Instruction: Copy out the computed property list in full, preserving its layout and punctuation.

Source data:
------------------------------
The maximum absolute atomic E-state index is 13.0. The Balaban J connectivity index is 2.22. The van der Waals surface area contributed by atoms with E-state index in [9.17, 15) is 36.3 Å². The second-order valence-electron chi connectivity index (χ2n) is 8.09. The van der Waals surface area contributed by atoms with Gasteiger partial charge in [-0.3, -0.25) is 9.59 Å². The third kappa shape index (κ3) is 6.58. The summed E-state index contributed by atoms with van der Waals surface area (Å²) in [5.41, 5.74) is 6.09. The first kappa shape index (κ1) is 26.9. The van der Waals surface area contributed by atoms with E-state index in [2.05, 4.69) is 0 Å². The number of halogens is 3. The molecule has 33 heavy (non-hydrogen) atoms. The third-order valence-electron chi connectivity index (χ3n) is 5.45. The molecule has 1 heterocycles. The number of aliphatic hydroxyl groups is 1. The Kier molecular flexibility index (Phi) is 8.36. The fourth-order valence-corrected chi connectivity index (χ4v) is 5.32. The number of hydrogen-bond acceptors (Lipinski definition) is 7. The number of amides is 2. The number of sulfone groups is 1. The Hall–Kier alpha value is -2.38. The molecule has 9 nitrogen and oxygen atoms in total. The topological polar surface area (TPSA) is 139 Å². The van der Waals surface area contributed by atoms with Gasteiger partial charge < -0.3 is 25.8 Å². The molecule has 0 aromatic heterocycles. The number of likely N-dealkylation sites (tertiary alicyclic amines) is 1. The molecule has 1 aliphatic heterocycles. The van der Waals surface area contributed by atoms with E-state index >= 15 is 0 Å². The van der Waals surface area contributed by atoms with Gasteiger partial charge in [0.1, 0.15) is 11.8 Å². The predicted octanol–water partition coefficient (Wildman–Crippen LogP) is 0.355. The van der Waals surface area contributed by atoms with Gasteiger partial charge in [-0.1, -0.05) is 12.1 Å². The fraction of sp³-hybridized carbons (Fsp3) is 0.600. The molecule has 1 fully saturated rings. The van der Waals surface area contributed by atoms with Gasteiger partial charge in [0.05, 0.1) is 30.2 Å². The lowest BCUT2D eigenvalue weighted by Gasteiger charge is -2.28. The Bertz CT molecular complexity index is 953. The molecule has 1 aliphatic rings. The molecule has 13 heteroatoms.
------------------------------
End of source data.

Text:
The maximum absolute atomic E-state index is 13.0. The Balaban J connectivity index is 2.22. The van der Waals surface area contributed by atoms with E-state index in [9.17, 15) is 36.3 Å². The second-order valence-electron chi connectivity index (χ2n) is 8.09. The van der Waals surface area contributed by atoms with Gasteiger partial charge in [-0.3, -0.25) is 9.59 Å². The third kappa shape index (κ3) is 6.58. The summed E-state index contributed by atoms with van der Waals surface area (Å²) in [5.41, 5.74) is 6.09. The first kappa shape index (κ1) is 26.9. The van der Waals surface area contributed by atoms with E-state index in [2.05, 4.69) is 0 Å². The number of halogens is 3. The molecule has 33 heavy (non-hydrogen) atoms. The third-order valence-electron chi connectivity index (χ3n) is 5.45. The molecule has 1 heterocycles. The number of aliphatic hydroxyl groups is 1. The Kier molecular flexibility index (Phi) is 8.36. The fourth-order valence-corrected chi connectivity index (χ4v) is 5.32. The number of hydrogen-bond acceptors (Lipinski definition) is 7. The number of amides is 2. The number of sulfone groups is 1. The Hall–Kier alpha value is -2.38. The molecule has 9 nitrogen and oxygen atoms in total. The topological polar surface area (TPSA) is 139 Å². The van der Waals surface area contributed by atoms with Gasteiger partial charge < -0.3 is 25.8 Å². The molecule has 0 aromatic heterocycles. The number of likely N-dealkylation sites (tertiary alicyclic amines) is 1. The molecule has 1 aliphatic heterocycles. The van der Waals surface area contributed by atoms with E-state index >= 15 is 0 Å². The van der Waals surface area contributed by atoms with Gasteiger partial charge in [0.1, 0.15) is 11.8 Å². The predicted octanol–water partition coefficient (Wildman–Crippen LogP) is 0.355. The van der Waals surface area contributed by atoms with Gasteiger partial charge in [-0.1, -0.05) is 12.1 Å². The fraction of sp³-hybridized carbons (Fsp3) is 0.600. The molecule has 1 fully saturated rings. The van der Waals surface area contributed by atoms with Gasteiger partial charge in [0.05, 0.1) is 30.2 Å². The lowest BCUT2D eigenvalue weighted by Gasteiger charge is -2.28. The Bertz CT molecular complexity index is 953. The molecule has 1 aliphatic rings. The molecule has 13 heteroatoms.